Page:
Governments need to make full use of digital technologies to confront the COVID-19 pandemic and address a wide range of pandemic-related issues according to another new policy brief issued by the UN Department of Economic and Social Affairs.
The pandemic is compelling governments and societies to turn toward digital technologies to respond to the crisis and, increasingly, is requiring governments to adopt an open government approach and to use digital communication channels to provide reliable information on global and national COVID-19 developments.
With lockdowns and other social distancing measures in effect in many countries, and with more people relying on the internet for information and advice, governments are being urged to deploy effective digital technologies to contain the outbreak.
According to the brief, a review of the national portals of the 193 United Nations Member States showed that by 25 March 2020, 57 per cent (110 countries) had posted some kind of information on COVID-19, while around 43 per cent (83 countries) had not. But by 8 April 2020, around 86 per cent (167 countries) have included information and guidance about COVID-19 in their portals.
Government information has focused on information about the outbreak, travel restrictions, practical guidance on protection, and governmental response. Governments, as the first custodian of data related to COVID-19, have also started publishing statistics that include the total number of cases in a country, total fatalities, as well reporting of cases by jurisdictions.
Governments have also designed new apps and services to help in the fight against COVID-19, to facilitate services such as delivering food and other essential items to those most in need by optimizing the entire supply chain via digital government services. Some Member States recorded an increase in the usage of online services such as digital ID and digital signature, due to the spikes in applications for unemployment and other social benefits.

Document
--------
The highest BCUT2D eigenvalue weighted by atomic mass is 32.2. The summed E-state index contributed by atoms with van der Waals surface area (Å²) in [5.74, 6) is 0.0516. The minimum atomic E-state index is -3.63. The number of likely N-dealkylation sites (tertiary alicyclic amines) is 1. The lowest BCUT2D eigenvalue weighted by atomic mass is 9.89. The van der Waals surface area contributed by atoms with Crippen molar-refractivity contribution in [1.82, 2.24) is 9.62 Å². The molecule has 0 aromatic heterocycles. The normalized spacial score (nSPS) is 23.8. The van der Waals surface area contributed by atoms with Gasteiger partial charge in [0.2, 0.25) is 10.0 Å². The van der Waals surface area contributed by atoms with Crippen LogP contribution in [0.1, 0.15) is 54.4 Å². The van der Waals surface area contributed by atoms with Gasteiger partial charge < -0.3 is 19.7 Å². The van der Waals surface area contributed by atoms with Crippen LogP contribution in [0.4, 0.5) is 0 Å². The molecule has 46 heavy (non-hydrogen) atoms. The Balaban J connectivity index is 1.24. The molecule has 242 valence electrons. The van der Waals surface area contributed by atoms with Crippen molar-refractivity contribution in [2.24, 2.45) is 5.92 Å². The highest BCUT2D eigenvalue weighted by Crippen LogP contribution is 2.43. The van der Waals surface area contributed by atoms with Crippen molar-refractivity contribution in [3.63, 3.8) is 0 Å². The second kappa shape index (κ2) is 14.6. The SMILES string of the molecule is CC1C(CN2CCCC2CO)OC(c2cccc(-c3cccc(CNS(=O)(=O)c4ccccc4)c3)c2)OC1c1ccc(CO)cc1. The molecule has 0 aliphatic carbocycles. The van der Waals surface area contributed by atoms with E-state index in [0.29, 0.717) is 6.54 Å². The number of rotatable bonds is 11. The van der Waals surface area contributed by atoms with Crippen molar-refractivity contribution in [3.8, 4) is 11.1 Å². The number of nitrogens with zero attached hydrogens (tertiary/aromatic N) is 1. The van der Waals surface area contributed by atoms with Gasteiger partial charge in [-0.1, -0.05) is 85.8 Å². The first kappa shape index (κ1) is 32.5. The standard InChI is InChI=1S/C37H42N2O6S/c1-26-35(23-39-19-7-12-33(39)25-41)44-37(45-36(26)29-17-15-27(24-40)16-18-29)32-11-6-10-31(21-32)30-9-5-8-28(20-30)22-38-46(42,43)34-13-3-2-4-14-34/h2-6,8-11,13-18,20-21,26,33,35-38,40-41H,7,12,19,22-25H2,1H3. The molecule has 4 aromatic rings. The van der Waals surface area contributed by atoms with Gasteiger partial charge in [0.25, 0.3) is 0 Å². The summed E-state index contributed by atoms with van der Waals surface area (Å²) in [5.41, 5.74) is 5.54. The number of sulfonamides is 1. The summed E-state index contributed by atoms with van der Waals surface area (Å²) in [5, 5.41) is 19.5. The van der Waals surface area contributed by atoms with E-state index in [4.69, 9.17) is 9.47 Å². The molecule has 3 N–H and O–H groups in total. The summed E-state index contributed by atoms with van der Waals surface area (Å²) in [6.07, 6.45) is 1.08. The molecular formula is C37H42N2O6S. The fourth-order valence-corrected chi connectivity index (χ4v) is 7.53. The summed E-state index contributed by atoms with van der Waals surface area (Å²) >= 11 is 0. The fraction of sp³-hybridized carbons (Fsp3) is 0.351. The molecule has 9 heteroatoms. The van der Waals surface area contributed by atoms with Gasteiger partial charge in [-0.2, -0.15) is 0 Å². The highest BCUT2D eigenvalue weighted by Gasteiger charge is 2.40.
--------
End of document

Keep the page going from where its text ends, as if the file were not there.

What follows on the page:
Some countries, balancing health imperatives and privacy concerns, have found that digital applications can help trace and test people who have come into contact with an infected person.
According to the policy brief, governments, often lacking the financial and human resource capabilities to quickly and efficiently develop digital tools that can support people during a crisis situation, should build partnerships with private technology companies, social entrepreneurs or other national and international organizations to make use of existing technologies to meet the needs of people and soften the impact of the crisis on their lives.
“Policymakers should seize the COVID-19 crisis as an opportunity to establish tailor-made digital government tools, strategies and collaborations for the future,” the brief states. “The crisis has demonstrated that it is impossible for societies to ignore technological advancements as they are continuing to change business models and people’s everyday lives. Governments should embrace these policy- and technological developments and harvest the digital opportunities that can support the long-term sustainable development of their countries.”
Related information: UN DESA’s dedicated web portal for COVID-19